Compliance Blog

Apr 27, 2016
Categories: Business Lending

NCUA's New MBL Rule: Commercial Loans versus MBLs

Written by Elizabeth M. Young LaBerge, Regulatory Compliance Counsel

Since the MBL rule came out in February, NAFCU members have asked two questions in connection with this final rule: What is the difference between a commercial loan and an MBL? and Why did NCUA do that? We've been sorting this out for ourselves. NCUA has promised a lot of guidance, but here's what we know so far

Commercial Loans versus MBLs

New section 723.2 defines a ommercial loan as:

Any loan, line of credit, or letter of credit (including any unfunded commitments), and any interest a credit union obtains in such loans made by another lender, to individuals, sole proprietorships, partnerships, corporations, or other business enterprises for commercial, industrial, agricultural, or professional purposes, but not for personal expenditure purposes.

See, 81 Fed. Reg. 13529, 13554. It then excludes from this definition seven different kinds of loans: (1) Loans made by a corporate credit union; (2) Loans made by a federally insured credit union (FICU) to another FICU; (3) Loans made by an FICU to a CUSO; (4) Loans secured by a 1- to 4- family residential property; (5) Loans secured by a vehicle manufactured for household use; (6) Loans fully secured by shares in the credit union or deposits at another financial institution; and (7) Loans, which equal less than $50,000, when the aggregated outstanding balances of a borrower or an associated borrower are added to any unfunded commitments to them, less any portion secured by shares in the credit union.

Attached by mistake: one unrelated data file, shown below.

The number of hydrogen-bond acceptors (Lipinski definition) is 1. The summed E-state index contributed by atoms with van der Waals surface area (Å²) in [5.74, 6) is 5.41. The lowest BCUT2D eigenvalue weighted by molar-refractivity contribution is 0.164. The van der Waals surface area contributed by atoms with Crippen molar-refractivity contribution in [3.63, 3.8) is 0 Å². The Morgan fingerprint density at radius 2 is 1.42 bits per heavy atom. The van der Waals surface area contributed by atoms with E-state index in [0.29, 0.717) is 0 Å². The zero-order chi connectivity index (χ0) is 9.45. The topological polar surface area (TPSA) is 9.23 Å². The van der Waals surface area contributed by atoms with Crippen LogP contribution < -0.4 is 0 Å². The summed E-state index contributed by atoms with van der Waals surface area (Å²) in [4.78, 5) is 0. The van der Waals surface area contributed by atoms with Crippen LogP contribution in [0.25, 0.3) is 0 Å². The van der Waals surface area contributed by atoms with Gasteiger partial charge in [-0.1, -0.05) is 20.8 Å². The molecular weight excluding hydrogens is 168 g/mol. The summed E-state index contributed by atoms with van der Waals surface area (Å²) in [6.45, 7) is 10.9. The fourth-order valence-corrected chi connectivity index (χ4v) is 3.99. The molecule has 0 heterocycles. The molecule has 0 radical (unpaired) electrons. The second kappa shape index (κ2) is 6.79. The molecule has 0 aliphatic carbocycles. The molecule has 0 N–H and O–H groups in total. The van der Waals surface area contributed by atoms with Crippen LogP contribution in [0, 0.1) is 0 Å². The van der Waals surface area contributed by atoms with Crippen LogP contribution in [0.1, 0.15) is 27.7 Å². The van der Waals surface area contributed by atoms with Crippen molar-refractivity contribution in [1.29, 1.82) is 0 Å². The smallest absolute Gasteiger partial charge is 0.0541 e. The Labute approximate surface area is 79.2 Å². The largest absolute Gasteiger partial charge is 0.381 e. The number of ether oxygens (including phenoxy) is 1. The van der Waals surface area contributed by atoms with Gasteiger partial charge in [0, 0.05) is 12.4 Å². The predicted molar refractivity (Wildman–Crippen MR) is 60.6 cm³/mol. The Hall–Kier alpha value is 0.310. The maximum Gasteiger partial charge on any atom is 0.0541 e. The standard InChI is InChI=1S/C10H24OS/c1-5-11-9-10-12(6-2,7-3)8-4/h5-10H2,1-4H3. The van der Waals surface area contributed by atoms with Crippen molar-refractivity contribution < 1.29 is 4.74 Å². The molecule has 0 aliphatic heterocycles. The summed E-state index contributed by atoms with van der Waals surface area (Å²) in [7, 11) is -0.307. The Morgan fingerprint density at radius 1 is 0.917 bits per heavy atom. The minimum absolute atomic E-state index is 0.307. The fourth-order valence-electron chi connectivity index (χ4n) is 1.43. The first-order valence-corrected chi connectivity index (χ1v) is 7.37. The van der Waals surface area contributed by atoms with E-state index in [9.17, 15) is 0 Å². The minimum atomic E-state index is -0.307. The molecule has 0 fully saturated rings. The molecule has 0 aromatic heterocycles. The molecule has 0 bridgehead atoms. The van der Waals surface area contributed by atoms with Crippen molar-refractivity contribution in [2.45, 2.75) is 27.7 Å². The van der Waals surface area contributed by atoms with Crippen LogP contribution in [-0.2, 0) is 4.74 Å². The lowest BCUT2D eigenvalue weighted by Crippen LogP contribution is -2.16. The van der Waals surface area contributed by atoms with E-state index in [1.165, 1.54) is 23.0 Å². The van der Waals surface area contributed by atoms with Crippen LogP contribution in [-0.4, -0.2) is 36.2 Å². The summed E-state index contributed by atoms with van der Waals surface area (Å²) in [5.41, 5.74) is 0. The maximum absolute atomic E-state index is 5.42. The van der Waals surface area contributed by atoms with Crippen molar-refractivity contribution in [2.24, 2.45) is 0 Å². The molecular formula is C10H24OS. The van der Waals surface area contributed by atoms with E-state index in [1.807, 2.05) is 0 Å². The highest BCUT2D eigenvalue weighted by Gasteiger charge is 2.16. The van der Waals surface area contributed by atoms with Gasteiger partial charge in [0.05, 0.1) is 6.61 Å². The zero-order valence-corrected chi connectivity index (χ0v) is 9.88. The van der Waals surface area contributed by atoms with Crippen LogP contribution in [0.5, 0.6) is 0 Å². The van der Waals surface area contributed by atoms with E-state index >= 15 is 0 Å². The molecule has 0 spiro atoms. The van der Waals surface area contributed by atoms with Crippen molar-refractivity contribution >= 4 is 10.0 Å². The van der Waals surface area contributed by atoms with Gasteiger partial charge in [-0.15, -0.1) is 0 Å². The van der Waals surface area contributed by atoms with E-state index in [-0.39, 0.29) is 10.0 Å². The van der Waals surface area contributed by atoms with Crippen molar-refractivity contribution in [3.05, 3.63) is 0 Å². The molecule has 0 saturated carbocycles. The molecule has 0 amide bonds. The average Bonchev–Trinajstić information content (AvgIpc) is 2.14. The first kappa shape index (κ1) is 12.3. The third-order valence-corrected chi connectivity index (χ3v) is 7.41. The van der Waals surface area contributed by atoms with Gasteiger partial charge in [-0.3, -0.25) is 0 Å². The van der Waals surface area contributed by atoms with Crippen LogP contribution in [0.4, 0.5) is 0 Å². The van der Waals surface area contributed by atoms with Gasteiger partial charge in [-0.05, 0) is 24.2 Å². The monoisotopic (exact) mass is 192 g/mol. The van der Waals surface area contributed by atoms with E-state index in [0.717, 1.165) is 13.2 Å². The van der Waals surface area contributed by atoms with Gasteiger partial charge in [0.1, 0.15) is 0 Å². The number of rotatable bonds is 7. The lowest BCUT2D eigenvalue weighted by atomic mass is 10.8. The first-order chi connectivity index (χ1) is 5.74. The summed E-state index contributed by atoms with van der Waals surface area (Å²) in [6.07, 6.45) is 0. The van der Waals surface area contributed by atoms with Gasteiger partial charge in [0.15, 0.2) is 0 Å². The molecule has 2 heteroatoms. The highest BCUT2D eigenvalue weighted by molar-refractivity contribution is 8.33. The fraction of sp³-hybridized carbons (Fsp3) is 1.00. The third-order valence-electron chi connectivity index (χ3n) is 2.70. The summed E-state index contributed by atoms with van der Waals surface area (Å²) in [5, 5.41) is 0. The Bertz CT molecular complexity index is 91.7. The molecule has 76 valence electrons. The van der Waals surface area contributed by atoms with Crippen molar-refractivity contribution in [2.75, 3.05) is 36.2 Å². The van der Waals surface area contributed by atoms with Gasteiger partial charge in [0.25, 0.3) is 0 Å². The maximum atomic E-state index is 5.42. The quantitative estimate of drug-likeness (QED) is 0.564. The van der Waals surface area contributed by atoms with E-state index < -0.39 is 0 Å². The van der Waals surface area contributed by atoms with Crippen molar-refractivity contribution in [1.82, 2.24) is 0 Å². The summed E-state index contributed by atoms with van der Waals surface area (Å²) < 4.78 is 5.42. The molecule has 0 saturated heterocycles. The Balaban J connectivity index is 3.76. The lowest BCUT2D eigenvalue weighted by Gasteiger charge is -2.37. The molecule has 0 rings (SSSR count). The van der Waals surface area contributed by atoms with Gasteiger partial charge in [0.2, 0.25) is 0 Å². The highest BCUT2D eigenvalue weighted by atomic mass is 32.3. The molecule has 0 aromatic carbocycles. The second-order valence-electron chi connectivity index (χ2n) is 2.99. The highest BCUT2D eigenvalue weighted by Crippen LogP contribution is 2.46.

The upswing is that there are two types of loans that have normally been considered MBLs, subject to the prescriptive MBL rules, that are not going to be commercial loans - loans secured by a 1- to 4- family residential property and loans secured by a vehicle manufactured for household use. It's important to note that a loan secured by a vehicle manufactured for household use includes loans secured by a passenger vehicles, including minivans, SUVs, pick-up trucks, etc., but not vehicles that are part of a fleet or vehicles used to carry fare-paying passengers, possibly including part-time Uber or Lyft use. The preamble offers more details regarding this analysis.

The definition of a member business loan under the new rule is not substantively different from its current definition under section 723.1, though it is formulated differently:

723.8 Aggregate member business loan limit; exclusions and exceptions.

(b) Definition. For the purposes of this section, member business loan means any commercial loan as defined in 723.2 of this part, except that the following commercial loans are not member business loans and are not counted toward the aggregate limit on a federally insured credit union's member business loans:

(1) Any loan in which a federal or state agency (or its political subdivision) fully insures repayment, fully guarantees repayment, or provides an advance commitment to purchase the loan in full; and

(2) Any non-member commercial loan or non-member participation interest in a commercial loan made by another lender, provided the federally insured credit union acquired the non-member loans and participation interests in compliance with all relevant laws and regulations and it is not, in conjunction with one or more other credit unions, trading member business loans to circumvent the aggregate limit.